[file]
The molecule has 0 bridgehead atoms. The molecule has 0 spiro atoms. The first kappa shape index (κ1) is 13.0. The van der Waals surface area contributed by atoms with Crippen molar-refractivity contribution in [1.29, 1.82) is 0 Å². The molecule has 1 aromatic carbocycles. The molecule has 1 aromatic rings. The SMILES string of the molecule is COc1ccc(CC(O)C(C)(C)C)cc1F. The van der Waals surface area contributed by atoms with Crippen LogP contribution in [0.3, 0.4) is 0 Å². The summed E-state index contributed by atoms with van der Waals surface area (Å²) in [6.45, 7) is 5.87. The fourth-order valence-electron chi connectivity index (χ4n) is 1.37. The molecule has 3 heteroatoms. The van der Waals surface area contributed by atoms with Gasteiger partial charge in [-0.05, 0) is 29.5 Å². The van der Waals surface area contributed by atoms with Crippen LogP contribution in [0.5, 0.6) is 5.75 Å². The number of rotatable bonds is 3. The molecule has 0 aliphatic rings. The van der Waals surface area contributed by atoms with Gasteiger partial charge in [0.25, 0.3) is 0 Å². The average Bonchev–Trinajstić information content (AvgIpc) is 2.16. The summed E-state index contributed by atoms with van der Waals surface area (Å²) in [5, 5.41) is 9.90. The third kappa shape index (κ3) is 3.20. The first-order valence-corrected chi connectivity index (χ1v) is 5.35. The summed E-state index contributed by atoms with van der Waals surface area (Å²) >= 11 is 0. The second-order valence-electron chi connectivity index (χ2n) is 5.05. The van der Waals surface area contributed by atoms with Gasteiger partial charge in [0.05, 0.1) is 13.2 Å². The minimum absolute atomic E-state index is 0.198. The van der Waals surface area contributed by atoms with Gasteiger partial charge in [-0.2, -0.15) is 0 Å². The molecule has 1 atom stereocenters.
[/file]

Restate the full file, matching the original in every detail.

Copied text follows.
The molecule has 0 bridgehead atoms. The molecule has 0 spiro atoms. The first kappa shape index (κ1) is 13.0. The van der Waals surface area contributed by atoms with Crippen molar-refractivity contribution in [1.29, 1.82) is 0 Å². The molecule has 1 aromatic carbocycles. The molecule has 1 aromatic rings. The SMILES string of the molecule is COc1ccc(CC(O)C(C)(C)C)cc1F. The van der Waals surface area contributed by atoms with Crippen LogP contribution in [0.3, 0.4) is 0 Å². The summed E-state index contributed by atoms with van der Waals surface area (Å²) in [6.45, 7) is 5.87. The fourth-order valence-electron chi connectivity index (χ4n) is 1.37. The molecule has 3 heteroatoms. The van der Waals surface area contributed by atoms with Gasteiger partial charge in [-0.05, 0) is 29.5 Å². The van der Waals surface area contributed by atoms with Crippen LogP contribution in [0.5, 0.6) is 5.75 Å². The number of rotatable bonds is 3. The molecule has 0 aliphatic rings. The van der Waals surface area contributed by atoms with Gasteiger partial charge in [0.25, 0.3) is 0 Å². The average Bonchev–Trinajstić information content (AvgIpc) is 2.16. The summed E-state index contributed by atoms with van der Waals surface area (Å²) in [5, 5.41) is 9.90. The third kappa shape index (κ3) is 3.20. The first-order valence-corrected chi connectivity index (χ1v) is 5.35. The summed E-state index contributed by atoms with van der Waals surface area (Å²) >= 11 is 0. The second-order valence-electron chi connectivity index (χ2n) is 5.05. The van der Waals surface area contributed by atoms with Gasteiger partial charge in [0.05, 0.1) is 13.2 Å². The minimum absolute atomic E-state index is 0.198. The van der Waals surface area contributed by atoms with Gasteiger partial charge in [-0.2, -0.15) is 0 Å². The molecule has 1 atom stereocenters.